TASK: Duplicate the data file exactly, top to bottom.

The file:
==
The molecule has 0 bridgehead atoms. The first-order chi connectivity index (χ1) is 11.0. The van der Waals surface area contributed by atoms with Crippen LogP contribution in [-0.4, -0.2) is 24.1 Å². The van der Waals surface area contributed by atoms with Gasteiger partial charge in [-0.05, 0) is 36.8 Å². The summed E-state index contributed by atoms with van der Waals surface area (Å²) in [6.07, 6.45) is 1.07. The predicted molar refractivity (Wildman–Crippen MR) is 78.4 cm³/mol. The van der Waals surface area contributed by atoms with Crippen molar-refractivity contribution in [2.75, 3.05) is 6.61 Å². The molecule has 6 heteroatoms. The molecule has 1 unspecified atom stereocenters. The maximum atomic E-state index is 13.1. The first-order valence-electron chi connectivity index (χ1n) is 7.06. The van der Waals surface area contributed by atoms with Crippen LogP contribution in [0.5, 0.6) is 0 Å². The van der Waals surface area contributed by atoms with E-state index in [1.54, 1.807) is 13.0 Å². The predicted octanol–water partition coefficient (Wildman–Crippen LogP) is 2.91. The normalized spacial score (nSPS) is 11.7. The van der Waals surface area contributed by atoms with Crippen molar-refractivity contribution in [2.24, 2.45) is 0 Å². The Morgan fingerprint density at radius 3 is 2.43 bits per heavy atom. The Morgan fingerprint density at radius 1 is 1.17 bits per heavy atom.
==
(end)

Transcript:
The molecule has 0 bridgehead atoms. The first-order chi connectivity index (χ1) is 11.0. The van der Waals surface area contributed by atoms with Crippen LogP contribution in [-0.4, -0.2) is 24.1 Å². The van der Waals surface area contributed by atoms with Gasteiger partial charge in [-0.05, 0) is 36.8 Å². The summed E-state index contributed by atoms with van der Waals surface area (Å²) in [6.07, 6.45) is 1.07. The predicted molar refractivity (Wildman–Crippen MR) is 78.4 cm³/mol. The van der Waals surface area contributed by atoms with Crippen molar-refractivity contribution in [2.75, 3.05) is 6.61 Å². The molecule has 6 heteroatoms. The molecule has 1 unspecified atom stereocenters. The maximum atomic E-state index is 13.1. The first-order valence-electron chi connectivity index (χ1n) is 7.06. The van der Waals surface area contributed by atoms with Crippen LogP contribution in [0.5, 0.6) is 0 Å². The van der Waals surface area contributed by atoms with E-state index in [1.54, 1.807) is 13.0 Å². The predicted octanol–water partition coefficient (Wildman–Crippen LogP) is 2.91. The normalized spacial score (nSPS) is 11.7. The van der Waals surface area contributed by atoms with Crippen molar-refractivity contribution in [2.24, 2.45) is 0 Å². The Morgan fingerprint density at radius 3 is 2.43 bits per heavy atom. The Morgan fingerprint density at radius 1 is 1.17 bits per heavy atom.